I grew up in southwestern Pennsylvania during the waning years of America’s post-war industrial paradigm. Shortly after my birth the steel mills closed and the coal industry consolidated. This region braced for an economic winter from which many communities have yet to emerge. As both artist and curator, my research continually returns to notions of growth and decline relating to technology and the human experience. Projects inspired by this research chronicle the pursuit of progress and its effect on all facets of society, ranging from industry and community to science and entertainment. Iconography representing the abundance and promise of industrial modernism is reminiscent of a time when American optimism was specifically manifested in large-scale construction and the built environment.

As a child of the 1980s I developed romantic notions of America’s industrial past typified for me, by the ruins of a 19th century tannery located near my family cabin on the Clarion River in Elk County Pennsylvania. Now hidden amongst the dense overgrowth, these ruins were the backdrops for my childhood reveries. Like an effigy to the impermanence of industrial progress, rectangular mounds of dirt and moss supplant the solid railroad ties that once transported hides to and from that tannery. I remember searching with my siblings for the gnarled iron spikes still embedded in those mounds.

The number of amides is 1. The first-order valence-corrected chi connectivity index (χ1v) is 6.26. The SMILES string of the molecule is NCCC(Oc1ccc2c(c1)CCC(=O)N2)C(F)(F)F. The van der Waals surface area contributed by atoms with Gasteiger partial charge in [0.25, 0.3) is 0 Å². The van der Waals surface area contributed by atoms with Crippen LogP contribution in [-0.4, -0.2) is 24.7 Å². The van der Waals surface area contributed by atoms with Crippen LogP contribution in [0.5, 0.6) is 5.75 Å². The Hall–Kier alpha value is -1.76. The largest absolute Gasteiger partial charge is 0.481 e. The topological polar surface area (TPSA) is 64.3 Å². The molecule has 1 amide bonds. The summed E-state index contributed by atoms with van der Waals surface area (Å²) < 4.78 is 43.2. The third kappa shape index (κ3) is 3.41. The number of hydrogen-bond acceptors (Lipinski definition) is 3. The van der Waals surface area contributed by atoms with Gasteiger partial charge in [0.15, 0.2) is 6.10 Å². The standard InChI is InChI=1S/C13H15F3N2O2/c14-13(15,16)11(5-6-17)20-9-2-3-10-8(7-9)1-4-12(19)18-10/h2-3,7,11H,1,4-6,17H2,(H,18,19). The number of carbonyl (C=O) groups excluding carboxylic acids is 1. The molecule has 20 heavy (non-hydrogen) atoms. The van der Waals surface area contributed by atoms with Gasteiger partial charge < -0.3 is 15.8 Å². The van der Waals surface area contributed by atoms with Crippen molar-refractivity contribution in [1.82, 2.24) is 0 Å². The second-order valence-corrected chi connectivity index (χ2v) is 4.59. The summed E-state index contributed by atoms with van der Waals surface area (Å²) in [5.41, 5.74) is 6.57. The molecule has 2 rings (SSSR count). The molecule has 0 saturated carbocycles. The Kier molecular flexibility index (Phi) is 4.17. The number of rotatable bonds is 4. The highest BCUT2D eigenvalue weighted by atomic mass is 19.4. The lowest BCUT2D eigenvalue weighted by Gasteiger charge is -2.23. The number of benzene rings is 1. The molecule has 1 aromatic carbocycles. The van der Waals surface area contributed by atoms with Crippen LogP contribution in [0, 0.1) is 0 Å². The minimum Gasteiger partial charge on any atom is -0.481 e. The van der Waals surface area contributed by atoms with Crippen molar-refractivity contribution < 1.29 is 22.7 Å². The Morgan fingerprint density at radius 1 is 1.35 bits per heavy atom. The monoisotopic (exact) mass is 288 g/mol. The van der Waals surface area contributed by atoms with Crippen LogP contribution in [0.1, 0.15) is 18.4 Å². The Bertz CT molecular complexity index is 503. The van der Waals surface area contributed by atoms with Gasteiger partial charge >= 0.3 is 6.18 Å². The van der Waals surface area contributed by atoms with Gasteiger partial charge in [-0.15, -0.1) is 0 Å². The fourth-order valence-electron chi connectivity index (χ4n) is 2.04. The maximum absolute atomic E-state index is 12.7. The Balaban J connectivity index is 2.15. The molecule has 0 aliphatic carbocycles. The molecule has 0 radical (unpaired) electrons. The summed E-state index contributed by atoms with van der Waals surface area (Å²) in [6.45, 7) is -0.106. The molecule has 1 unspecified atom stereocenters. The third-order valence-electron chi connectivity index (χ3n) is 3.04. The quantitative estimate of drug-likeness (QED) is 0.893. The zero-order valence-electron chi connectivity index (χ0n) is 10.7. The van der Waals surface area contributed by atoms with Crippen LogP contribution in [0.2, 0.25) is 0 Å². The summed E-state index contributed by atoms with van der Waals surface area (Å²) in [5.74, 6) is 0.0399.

Chris McGinnis is an artist, curator and educator working in Pittsburgh Pennsylvania. He has exhibited extensively nationally and internationally, with over ten solo exhibitions and over 40 group exhibitions in recent years. He has created projects for the Westmoreland Museum of American Art, Urban Institute of Contemporary Art, the Pittsburgh Center for the Arts and The Rivers of Steel Heritage Area. He is co-founder of the Pittsburgh-based Alloy Arts Organization and regularly attends national and international artist-in-residence programs. His work has been published in the National Studio Visit Magazine, European Art Magazine, The MFA Now catalog, Manifest’s International Painting Annual as well as numerous local and university publications including Pittsburgh’s Post Gazette and The Tribune Review. Chris has worked for institutions across the country including Carnegie Mellon University and The University of Arizona. He is currently Assistant Professor of Art at Indiana University of Pennsylvania and Director of the University’s Kipp Gallery.